counsel. Id. at 835. The Court in Faretta said that a defendant â€œshould be made
aware of the dangers and disadvantages of self-representation, so that the record will
establish that he knows what he is doing and his choice is made with eyes open.â€ Id.
(internal quotation omitted). We review de novo the district courtâ€™s decision to allow
the defendant to waive his right to counsel. United States v. Kiderlen, 569 F.3d 358,
364 (8th Cir. 2009).
Bunch contends that he did not waive his right to counsel because he
repeatedly told the district court that he did not intend to represent himself and that
he was not waiving his right to counsel. In Bunchâ€™s view, the district court gave him
conflicting information regarding his options for representation after his attorney
withdrew, and his statements and actions in response to the court show that he was
â€œflustered and perplexed.â€ He says that any waiver of the right to counsel was not
knowing and intelligent.
The government, on the other hand, contends that Bunch waived his right to
counsel through his conduct. The prosecutionâ€™s view is that when Bunch refused to
obtain a new attorney or to request an appointed attorney, he knowingly and
intelligently waived his right to counsel. The government suggests that Bunchâ€™s
refusal to answer the district courtâ€™s questions regarding his choice of representation
show that he was using his right to counsel to manipulate the system and delay the
trial. See Meyer v. Sargent, 854 F.2d 1110, 1113 (8th Cir. 1988).
An accused can waive his right to counsel by conduct. Courts have held that
where a defendant is warned that he must choose between continuing with courtappointed counsel or proceeding pro se, the defendantâ€™s choice to discharge the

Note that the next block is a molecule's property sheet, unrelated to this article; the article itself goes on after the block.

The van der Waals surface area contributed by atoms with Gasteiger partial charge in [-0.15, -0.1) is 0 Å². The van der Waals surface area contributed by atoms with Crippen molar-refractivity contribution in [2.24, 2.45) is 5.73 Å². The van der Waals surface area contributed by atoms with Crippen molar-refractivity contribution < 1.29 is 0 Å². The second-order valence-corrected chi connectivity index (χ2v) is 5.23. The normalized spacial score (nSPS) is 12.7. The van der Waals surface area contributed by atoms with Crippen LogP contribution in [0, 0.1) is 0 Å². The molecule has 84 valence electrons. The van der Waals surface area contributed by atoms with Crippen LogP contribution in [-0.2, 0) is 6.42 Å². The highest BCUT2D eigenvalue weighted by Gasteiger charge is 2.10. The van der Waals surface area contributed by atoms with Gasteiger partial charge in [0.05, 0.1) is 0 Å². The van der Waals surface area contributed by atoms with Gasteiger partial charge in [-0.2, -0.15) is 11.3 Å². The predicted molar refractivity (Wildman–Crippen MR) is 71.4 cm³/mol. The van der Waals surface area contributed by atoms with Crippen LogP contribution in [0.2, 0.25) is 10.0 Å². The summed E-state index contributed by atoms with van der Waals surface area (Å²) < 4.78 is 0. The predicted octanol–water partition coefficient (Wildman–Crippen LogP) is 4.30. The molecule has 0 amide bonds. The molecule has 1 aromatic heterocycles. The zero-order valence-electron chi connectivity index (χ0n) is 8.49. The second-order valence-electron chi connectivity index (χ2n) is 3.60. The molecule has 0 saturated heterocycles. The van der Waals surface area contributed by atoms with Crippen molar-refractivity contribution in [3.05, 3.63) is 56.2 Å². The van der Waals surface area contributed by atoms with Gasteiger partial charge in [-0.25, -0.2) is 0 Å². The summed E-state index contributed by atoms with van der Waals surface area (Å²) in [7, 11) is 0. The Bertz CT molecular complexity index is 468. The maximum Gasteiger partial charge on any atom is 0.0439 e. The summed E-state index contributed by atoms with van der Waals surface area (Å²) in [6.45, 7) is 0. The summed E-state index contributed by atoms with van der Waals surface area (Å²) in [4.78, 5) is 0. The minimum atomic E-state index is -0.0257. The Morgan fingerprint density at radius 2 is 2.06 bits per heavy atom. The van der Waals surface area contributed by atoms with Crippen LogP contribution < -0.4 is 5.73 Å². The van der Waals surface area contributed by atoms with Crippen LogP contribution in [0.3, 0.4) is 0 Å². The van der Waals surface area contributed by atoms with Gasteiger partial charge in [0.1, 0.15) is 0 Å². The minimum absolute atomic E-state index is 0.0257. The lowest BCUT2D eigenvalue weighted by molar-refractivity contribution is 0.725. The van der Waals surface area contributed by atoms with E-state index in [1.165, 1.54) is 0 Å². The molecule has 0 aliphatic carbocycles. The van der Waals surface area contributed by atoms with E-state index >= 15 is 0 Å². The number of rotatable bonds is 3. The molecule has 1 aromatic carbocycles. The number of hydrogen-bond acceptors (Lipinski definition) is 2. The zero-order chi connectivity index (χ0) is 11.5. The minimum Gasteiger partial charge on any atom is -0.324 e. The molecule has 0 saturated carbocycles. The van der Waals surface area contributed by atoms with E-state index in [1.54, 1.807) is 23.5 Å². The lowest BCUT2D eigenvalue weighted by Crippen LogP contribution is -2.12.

appointed counsel constitutes a knowing and intelligent waiver of the right to the
assistance of counsel. United States v. Hoskins, 243 F.3d 407, 410 (7th Cir. 2001);
see also King v. Bobby, 433 F.3d 483, 492-493 (6th Cir. 2006); United States v.
Irorere, 228 F.3d 816, 826-827 (7th Cir. 2000). We agree with this general
Bunchâ€™s case presents a variation on the scenario addressed by our sister
circuits. He was never represented by court-appointed counsel, and he did not choose
to discharge his retained attorney. Nevertheless, once Bunch declared that he could
not afford to retain a second lawyer, the district court presented Bunch with his two
remaining options: to accept a court-appointed attorney or to proceed without
counsel. Bunch simply refused to respond.
Under those circumstances, and in light of the advice that the district court
gave Bunch before the trial commenced, we conclude that Bunch knowingly and
intelligently waived his right to counsel. The district court told Bunch that â€œthe worst
thing [he] can probably do is to try and represent [himself] in this matter,â€ because
â€œ[i]tâ€™s difficult for a layperson to know about the Rules of Evidence and to know
whether to speak and to know when not speak.â€ The court repeated this advice
several times, telling Bunch it would be a â€œserious, serious mistakeâ€ and â€œprobably
the worst idea Iâ€™ve seen in a long timeâ€ for Bunch to proceed without an attorney.